School quality is often cited as the most important determinant of a residential area’s competitiveness. Families choose towns and cities for their school systems. Randolph’s schools experienced a decade of decline before bottoming out in 2007. In that year, the New England Association of Schools and Colleges put Randolph High School on probation after its accreditation review. The failure to achieve accreditation for the high school was quickly followed by the Massachusetts Department of Elementary and Secondary Education (DESE) declaration of the Randolph Public School system as “underperforming.” This official declaration was the result of several years of sub-standard scores on the Massachusetts Comprehensive Assessment System (MCAS) tests and an in depth analysis of the schools by DESE staff. The designation brings greater state involvement into the school system and provided an opportunity for a state takeover of the schools, which the state Board of Education declined to do. While these high profile failures made headlines, parents and students in Randolph suffered from a continuous decline in school services. Sports and extracurricular activities were cut back and eliminated. Arts and music in the schools were nearly extinct. Bus service was cut. The teaching staff declined and with it course offerings. People also began to regard the schools as unsafe environments. Randolph’s MCAS scores were ranked among the lowest of all districts in Massachusetts. All of this was heavily reported, and the Patriot Ledger created a special website “Randolph Schools in Crisis.” Today the school system suffers from a tremendously bad reputation despite the many improvements made since the rock bottom year of 2007. In a fuller discussion of the schools, I plan to highlight the progress made in the last three years and the work that remains to be done. But, until the reputation of the schools recovers the actual quality of the schools will matter less towards people’s choice to live in Randolph.
Now that we’ve explored some of the reasons people move to Randolph, it’s time to think about why some people leave. Understanding these issues will help us develop strategies to help maintain Randolph as a community of choice.
Suburbanization – a move for a larger house, yard, safety, and quiet – was one of the main reasons most families moved to Randolph in the first place. It has also become one of the main reasons cited by those who have left or plan to leave Randolph. The popular definition of “suburb” is relative. In the mid-twentieth century days of suburbanization, Randolph’s homes and amenities matched what the emerging market of suburbanites desired. Today however the suburbanite market desires larger homes, larger lots, and larger stores than Randolph can provide. A family from Boston may regard a move to Randolph as a move to the suburbs. But, a family from Randolph might regard a move to Bridgewater or Easton as a move to the suburbs.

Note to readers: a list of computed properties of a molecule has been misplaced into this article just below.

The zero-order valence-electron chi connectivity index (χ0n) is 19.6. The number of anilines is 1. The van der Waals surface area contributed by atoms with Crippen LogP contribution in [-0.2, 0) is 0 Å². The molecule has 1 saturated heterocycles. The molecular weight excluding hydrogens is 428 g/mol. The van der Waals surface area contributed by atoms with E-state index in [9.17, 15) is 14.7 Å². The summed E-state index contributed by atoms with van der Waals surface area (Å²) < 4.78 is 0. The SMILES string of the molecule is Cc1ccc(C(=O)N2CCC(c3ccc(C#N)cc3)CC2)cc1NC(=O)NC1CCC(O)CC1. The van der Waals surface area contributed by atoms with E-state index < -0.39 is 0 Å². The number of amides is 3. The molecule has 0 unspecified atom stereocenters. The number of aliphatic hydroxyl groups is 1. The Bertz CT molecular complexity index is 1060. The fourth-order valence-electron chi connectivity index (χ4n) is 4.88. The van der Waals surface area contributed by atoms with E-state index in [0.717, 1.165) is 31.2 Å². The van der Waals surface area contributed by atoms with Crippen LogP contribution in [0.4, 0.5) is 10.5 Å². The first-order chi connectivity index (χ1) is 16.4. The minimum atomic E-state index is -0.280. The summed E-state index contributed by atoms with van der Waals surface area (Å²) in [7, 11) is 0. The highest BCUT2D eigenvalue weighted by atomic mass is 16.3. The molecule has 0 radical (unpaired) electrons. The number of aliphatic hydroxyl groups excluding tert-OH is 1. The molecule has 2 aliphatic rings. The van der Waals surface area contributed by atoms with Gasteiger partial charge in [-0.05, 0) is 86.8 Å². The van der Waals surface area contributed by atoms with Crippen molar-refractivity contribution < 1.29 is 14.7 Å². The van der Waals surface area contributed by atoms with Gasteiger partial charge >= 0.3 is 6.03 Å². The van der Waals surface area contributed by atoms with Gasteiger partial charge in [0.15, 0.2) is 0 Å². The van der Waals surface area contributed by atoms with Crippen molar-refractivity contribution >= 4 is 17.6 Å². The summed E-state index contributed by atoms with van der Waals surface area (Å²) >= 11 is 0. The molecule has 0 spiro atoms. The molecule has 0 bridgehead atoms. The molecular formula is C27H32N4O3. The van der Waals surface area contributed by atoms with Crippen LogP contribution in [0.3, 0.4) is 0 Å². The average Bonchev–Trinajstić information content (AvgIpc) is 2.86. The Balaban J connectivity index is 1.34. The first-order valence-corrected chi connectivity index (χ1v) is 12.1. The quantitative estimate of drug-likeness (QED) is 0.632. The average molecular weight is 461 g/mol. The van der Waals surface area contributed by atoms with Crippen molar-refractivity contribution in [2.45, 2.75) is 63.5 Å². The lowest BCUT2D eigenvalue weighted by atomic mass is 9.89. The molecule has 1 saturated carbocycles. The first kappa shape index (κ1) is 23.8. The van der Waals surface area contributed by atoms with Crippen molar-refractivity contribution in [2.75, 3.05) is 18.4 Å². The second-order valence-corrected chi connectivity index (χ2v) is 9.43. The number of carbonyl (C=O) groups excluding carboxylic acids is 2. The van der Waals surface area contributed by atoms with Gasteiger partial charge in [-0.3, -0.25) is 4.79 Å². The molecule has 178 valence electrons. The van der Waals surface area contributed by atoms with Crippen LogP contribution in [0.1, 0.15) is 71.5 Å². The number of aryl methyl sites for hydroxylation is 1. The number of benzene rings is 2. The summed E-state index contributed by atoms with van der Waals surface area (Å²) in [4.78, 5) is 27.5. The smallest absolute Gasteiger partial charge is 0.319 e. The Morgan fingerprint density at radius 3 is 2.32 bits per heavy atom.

It’s significant that suburbanization emerged in my interviews as both a reason people left Randolph and a reason they moved there in the first place. I believe it shows that Randolph functions as a gateway suburb. Randolph is often the first step into suburbia for the people that move there, but it is usually not the last step out into the suburbs that they or later generations of their families will take. It is important to recognize that to a large degree Randolph is a transitional community. It is a place where families can go as they move up the socio-economic ladder. Understanding that function should inform strategies for how to make Randolph a competitive town – and especially for which cities and towns it should compete against for residents and businesses.
Diversity is another feature that leads people to move to Randolph. It is also a reason cited by some to explain why they stay in Randolph, and for others why they left. Diversity is a rare feature among Boston suburbs, so it could have a strong impact on Randolph’s competitiveness as a community of choice. Whether it is an advantage or a detriment depends upon the target market’s interpretation of diversity as well as the manner in which it is presented to them.
Several of my interviewees initially chose to move to Randolph specifically for its racial and ethnic diversity. In the late 1970s and early 1980s, Jewish families chose Randolph because of its openness to them and its position at the time as an up and coming Jewish community. Later on, people of color especially blacks found Randolph was more accepting and open to their families than were other Boston suburbs. One Vietnamese-American highlighted Randolph’s uniqueness in this respect by saying that Randolph is “smaller than other diverse places, but more diverse than other small places”
Randolph’s diversity transforms its residents. More interviewees cited diversity as a reason they enjoy living in Randolph and plan to stay than did those who say they initially moved to Randolph because of its diversity. Nearly all interviewees who graduated from Randolph High School talked at length about the positive impact that Randolph’s diversity had upon them and the advantages they discovered upon entering higher education and the working world.
The advantages of diversity have the potential to be marketed to the cohort of Boston metropolitan area residents who value them. Some of these people belong to ethnic groups that are more present in Randolph than in other communities and would like to live near their co-ethnics and their accompanying restaurants and shops. Another potential market however are the educated young professionals who value exposure to other cultures and the advantages of cosmopolitan living. Many of these people currently choose to live in Cambridge, Somerville, the South End, and Jamaica Plain. Often, these young professionals choose to move to more suburban settings after having children. Popular communities among this cohort include Arlington, Waltham, and Roslindale. These neighborhoods are in close proximity to the urban neighborhoods in which this market currently lives. They are more familiar to them. Randolph could market its diversity to these people to vie to be their top choice suburb. Of course, the quality of schools and other factors will impact Randolph’s competitiveness to this market.
Diversity is a delicate balance for a community to maintain. To remain diverse, Randolph must continue to attract the middle class White and Asian populations more likely to move to other suburbs while at the same time remaining welcoming and attractive to Blacks and Latinos as well as working class and lower income people of all ethnic groups. Diversity is endangered in other areas, such as Somerville, because the economic forces of gentrification are making those places less accessible to working and lower class people. Randolph’s diverse housing stock, its transportation access, and its distance from Boston’s universities make gentrification unlikely. Conversely, struggling cities like Lawrence become less diverse as they become dominated by one or two ethnic groups. Randolph’s diversity may come to an end if Randolph is no longer a community of choice.